Activated, armed or turned on (depending on your
description). If the microwave were to penetrate
the wall to see activity in #1, #2 business's
alarm would "False Alarm". No one's actually
trying to break in, the detector just saw motion
through the wall from business #1. Extreme but
In home security applications a microwave
sensor alone is too sensitive for most residential
use as far as using it for intrusion detection.
Needless to say microwave, because of sensitivity
reasons, is not very pet tolerant. Microwave
detectors should be mainly used for annunciation,
door actuation, lock/unlock and lighting
Technology Motion Detectors
Ok, we now
have been though the basic operation of most the
wall mountable motion detectors available on the
market today that might have application in
residential security systems. You might have
noticed, in each section, none of the individual
sensors would be a consistently reliable form
intrusion detection. Then why, you might ask, have
they been included in this information? To give
you better insight when looking for security
devices. With a little understanding of the
devices you can make your system more reliable.
The problems with these individual detection
devices has been know for a long time.
Manufactures of each device have respectively
bettered their technology, but their all still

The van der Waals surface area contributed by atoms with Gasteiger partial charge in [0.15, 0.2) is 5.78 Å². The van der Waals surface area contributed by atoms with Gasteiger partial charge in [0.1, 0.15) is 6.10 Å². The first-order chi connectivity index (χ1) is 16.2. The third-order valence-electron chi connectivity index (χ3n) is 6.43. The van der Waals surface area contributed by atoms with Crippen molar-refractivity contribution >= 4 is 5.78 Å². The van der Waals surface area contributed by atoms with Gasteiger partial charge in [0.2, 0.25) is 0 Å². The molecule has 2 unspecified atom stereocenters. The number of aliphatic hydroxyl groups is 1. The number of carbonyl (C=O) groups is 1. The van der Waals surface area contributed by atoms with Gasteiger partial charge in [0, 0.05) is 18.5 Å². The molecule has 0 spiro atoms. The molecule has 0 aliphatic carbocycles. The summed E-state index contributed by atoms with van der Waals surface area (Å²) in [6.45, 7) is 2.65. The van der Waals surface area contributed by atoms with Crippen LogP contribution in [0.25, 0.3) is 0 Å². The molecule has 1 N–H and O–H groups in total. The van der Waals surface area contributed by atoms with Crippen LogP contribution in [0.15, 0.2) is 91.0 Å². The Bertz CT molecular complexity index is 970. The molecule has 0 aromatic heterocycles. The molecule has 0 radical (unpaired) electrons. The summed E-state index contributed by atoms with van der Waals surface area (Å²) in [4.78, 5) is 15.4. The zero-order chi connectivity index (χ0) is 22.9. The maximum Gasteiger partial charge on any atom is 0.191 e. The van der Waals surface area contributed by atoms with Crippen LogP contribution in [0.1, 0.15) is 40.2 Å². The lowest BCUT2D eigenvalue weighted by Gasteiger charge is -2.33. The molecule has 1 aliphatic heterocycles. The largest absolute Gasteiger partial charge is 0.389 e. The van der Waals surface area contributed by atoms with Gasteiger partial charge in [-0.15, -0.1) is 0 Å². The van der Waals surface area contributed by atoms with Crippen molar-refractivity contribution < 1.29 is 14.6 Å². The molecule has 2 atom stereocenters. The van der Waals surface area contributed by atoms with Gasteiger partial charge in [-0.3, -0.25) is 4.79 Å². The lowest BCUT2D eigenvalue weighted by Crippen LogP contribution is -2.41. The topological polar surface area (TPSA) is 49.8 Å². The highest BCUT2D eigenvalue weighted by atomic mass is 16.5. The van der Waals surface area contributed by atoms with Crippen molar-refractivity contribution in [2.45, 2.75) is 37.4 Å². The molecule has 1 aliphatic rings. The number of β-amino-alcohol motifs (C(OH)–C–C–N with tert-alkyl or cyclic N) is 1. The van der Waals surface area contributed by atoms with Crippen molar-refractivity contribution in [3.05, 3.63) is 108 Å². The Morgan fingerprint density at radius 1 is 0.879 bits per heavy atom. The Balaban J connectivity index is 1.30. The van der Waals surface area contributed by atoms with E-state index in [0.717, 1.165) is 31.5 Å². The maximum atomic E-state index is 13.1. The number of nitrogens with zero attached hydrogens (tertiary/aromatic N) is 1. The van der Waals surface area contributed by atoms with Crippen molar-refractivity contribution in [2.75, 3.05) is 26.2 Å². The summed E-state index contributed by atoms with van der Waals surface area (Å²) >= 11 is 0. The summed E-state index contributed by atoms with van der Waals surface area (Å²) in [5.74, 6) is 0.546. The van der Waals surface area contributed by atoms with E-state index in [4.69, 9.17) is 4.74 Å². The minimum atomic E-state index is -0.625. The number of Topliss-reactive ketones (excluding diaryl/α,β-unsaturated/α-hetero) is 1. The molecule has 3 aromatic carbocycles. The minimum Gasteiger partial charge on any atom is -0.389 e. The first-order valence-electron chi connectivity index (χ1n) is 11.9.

prone to false activations. Technology today for
motion detection has been greatly improved and
stabilized by combining the technologies into one
The most effective and reliable motion
detectors available on the market today utilize
dual technologies. Most manufactures use the Infra
red and Microwave technologies together. Some have
attempted Infra Red and Ultra Sonics, But they
have not been proven to be consistently reliably
By using a Microwave and Infra Red
combination you get the benefits of heat detection
or presence, and the true Doppler motion detection
of a microwave. Both the Infra Red (sensing heat
variations in physical motion) and the Microwave
(Which is not light or temperature sensitive,
sensing any object in motion) must be activated
simultaneously before the unit will activate. This
greatly reduces the false activations or " false
the dual Technologies, it's not as critical but